Re: What is the logic of storing XML in a Database?

From: Cimode <>
Date: 28 Mar 2007 07:51:39 -0700
Message-ID: <>

On Mar 28, 3:43 pm, "Daniel" <> wrote:
> On Mar 28, 9:55 am, "Cimode" <> wrote:
> > On Mar 28, 1:21 pm, Bernard Peek <> wrote:> On 2007-03->
> > > Data can be validated before it's transmitted.
> > Does that mean that CSV data with a header can't be validated?
> Of course not, an application at the endpoint can employ custom code
> to check the contents of the file, using a custom description of the
> flat file (the header isn't enough.) Or a vendor can define a
> proprietary schema format for flatfiles and sell a proprietary tool
> for validating a CSV file that conforms to the flat file.
I should have asked the question differently. In what does XML allow validation? I thought XML was supposed to be used for transport?

> But nobody can write and sell (or give away as open source) a CSV
> validator that validates an arbitrary CSV file against a standard
> schema describing that CSV file, for the simple reason that no such
> standard schema exists. No tools exist in this category, in contrast,
> many such tools exist in the XML space.
Tools to do what again?

> > > Validation against a schema
> > > will trap most major errors. It will trap most of the minor errors that
> > > would normally require action by an expensive and extremely bored human being.
> > In what a header does constitute a schema.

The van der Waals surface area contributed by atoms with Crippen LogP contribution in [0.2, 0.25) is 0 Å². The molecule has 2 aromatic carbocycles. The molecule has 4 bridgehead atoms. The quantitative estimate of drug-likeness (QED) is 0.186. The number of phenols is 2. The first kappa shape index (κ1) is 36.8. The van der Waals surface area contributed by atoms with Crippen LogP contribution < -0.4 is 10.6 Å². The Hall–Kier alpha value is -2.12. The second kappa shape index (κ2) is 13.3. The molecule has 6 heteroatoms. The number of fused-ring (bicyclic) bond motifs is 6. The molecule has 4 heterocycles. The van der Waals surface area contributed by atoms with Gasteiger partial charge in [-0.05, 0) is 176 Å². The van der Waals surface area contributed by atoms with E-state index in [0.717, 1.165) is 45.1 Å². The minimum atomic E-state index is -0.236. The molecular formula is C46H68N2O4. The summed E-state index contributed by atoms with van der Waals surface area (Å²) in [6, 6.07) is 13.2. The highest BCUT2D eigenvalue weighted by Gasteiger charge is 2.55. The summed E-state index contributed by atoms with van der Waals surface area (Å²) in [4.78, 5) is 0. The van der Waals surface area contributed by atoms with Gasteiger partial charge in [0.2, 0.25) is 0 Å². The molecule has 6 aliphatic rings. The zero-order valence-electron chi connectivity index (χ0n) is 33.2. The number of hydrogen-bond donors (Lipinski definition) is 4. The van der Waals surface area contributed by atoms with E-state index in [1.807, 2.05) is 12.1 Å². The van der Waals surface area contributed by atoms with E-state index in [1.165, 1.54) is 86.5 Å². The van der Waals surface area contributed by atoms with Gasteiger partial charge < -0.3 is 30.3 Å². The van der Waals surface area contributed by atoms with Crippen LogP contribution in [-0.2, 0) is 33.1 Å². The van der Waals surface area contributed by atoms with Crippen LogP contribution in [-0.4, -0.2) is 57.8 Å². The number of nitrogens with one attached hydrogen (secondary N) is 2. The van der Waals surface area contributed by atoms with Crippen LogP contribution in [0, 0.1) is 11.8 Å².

> If you're suggesting that the header in a CSV file is like an XML
> Schema or a Relax NG Schema, then you clearly need to do some
> homework.
The question should have been: what else does XML schema bring as oppose to a header?

> > > Code to handle XML is standardised and therefore doesn't need to be
> > > rewritten for each individual application. This makes it more reliable and
> > > cheaper to develop and maintain.
> > How is standardized? What is a standard for coding XML?
> Do you know about XML Schema? Do you know about domains like life
> insurance that standardize on a schema such as ACCORD, so that they
> have a standard way of representing data?
That does not answer the question. This is a specific example of a company that uses XML. I know many clients who totally ignore XML.

> > > It is difficult to extend CSV systems boyond the simple flat-file system
> > > with a single record type. Traditionally, at least in the systems I've
> > > worked with, the solution is to denormalise the data from more than one
> > > table. Therefore CSV is usually more verbose than XML and can take up much
> > So what you are saying is that an XML file takes less space (less
> > verbose) than a flat CSV file?
> This is the only point on which I would be inclined to differ from
> Bernard :-)
So you are saying that XML is more verbose than CSV right?
> Regards,
> Daniel Parker
Received on Wed Mar 28 2007 - 16:51:39 CEST

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